This book, the AIX Versions 3.2 and 4 Performance Tuning Guide, provides information on concepts, tools, and techniques for assessing and tuning the performance of AIX on RS/6000 systems. Topics covered include efficient system and application design and implementation, as well as post-implementation tuning of CPU use, memory use, disk I/O, and communications I/O. Most of the tuning recommendations were developed or validated on AIX Version 3.2.5. Some information on AIX Version 4 is also provided. Information that applies only to AIX Version 4 is so identified in the text.
The material in this guide is designed for programmers, system managers, and end users concerned with performance tuning of AIX systems. You should be familiar with the AIX operating environment. Introductory sections are included to assist the less experienced and to acquaint experienced users with AIX performance-tuning terminology.
This is a major revision of the AIX Version 3.2 Performance Monitoring and Tuning Guide, including both changes in organization and new tuning recommendations. Of particular interest to the performance analyst are the changes in the packaging and content of the AIX performance tools in AIX Version 4.
There are appropriate tools for each phase of AIX system performance management. Some of the tools are available from IBM; others are the products of third parties. The figure illustrates the phases of performance management in a simple LAN environment and some of the tools packages that apply in each phase. This tuning guide also provides information about each phase.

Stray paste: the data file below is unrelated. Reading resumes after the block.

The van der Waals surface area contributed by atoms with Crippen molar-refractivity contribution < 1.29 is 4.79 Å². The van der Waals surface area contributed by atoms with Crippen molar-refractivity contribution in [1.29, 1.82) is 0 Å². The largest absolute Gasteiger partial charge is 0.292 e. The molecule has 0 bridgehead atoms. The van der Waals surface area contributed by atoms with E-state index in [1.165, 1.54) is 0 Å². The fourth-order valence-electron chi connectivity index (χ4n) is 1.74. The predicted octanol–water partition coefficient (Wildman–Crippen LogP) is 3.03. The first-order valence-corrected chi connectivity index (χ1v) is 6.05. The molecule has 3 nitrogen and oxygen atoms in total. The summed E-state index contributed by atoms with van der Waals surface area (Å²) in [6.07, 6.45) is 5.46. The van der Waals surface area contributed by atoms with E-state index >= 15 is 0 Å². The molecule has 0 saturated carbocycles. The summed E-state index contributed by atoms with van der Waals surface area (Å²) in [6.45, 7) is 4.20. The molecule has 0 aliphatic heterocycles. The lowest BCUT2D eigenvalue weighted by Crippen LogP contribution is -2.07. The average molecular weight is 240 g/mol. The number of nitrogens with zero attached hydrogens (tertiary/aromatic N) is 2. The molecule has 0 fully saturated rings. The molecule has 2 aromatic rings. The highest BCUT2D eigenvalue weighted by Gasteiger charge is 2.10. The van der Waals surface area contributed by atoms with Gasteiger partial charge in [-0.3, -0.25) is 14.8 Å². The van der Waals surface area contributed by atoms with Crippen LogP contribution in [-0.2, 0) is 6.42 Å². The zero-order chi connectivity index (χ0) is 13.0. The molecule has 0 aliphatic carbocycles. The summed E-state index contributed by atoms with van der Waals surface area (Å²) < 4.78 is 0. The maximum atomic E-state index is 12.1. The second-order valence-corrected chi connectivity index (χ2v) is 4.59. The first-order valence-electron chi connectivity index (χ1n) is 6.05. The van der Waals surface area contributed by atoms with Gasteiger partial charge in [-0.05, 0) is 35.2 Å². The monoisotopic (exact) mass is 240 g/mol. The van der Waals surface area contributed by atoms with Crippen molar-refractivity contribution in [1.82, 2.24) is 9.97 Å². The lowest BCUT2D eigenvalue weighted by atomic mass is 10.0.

The packaging of the performance tools lets the performance analyst install on any given system only those tools that are required to monitor and tune that system. The packages and their main functions are described in the following sections.
BEST/1 is a capacity-planning tool that uses queuing models to predict the performance of a given configuration when processing a specific workload. The prediction can be based on:
BEST/1 has three main components:
|Collect||Collects detailed information about the processing of a workload by an existing system.|
|Analyze||Transforms the detailed information into reports and a queuing model of the workload-processing activity.|
|Predict||Uses the queuing model to estimate the performance effects of changes in the workload or the configuration.|
BEST/1 for UNIX is a product of BGS Systems, Inc. BGS Systems can be reached at 1-800-891-0000 (in the US).
The Performance Diagnostic Tool, which is an optionally installable component of AIX Version 4, assesses the configuration of the system and tracks trends in resource use. If PDT detects an actual or potential performance problem, it reports the situation to the system administrator. This book contains the primary, detailed documentation of the functions of PDT.
The AIX Base Operating System contains a number of monitoring and tuning tools that have historically been part of UNIX systems or are required to manage the implementation-specific features of AIX. The BOS functions and commands that are most important to performance analysts are:
|iostat||Reports CPU and I/O statistics.|
|lsattr||Displays the attributes of devices.|
|lslv||Displays information about a logical volume or the logical volume allocations of a physical volume.|
|netstat||Displays the contents of network-related data structures.|
|nfsstat||Displays statistics about Network File System (NFS) and Remote Procedure Call (RPC) activity.|
|nice||Runs a command at higher- or lower-than-normal priority.|
|no||Displays or sets network options.|
|ps||Displays the status of processes.|
|renice||Changes the priority of one or more processes.|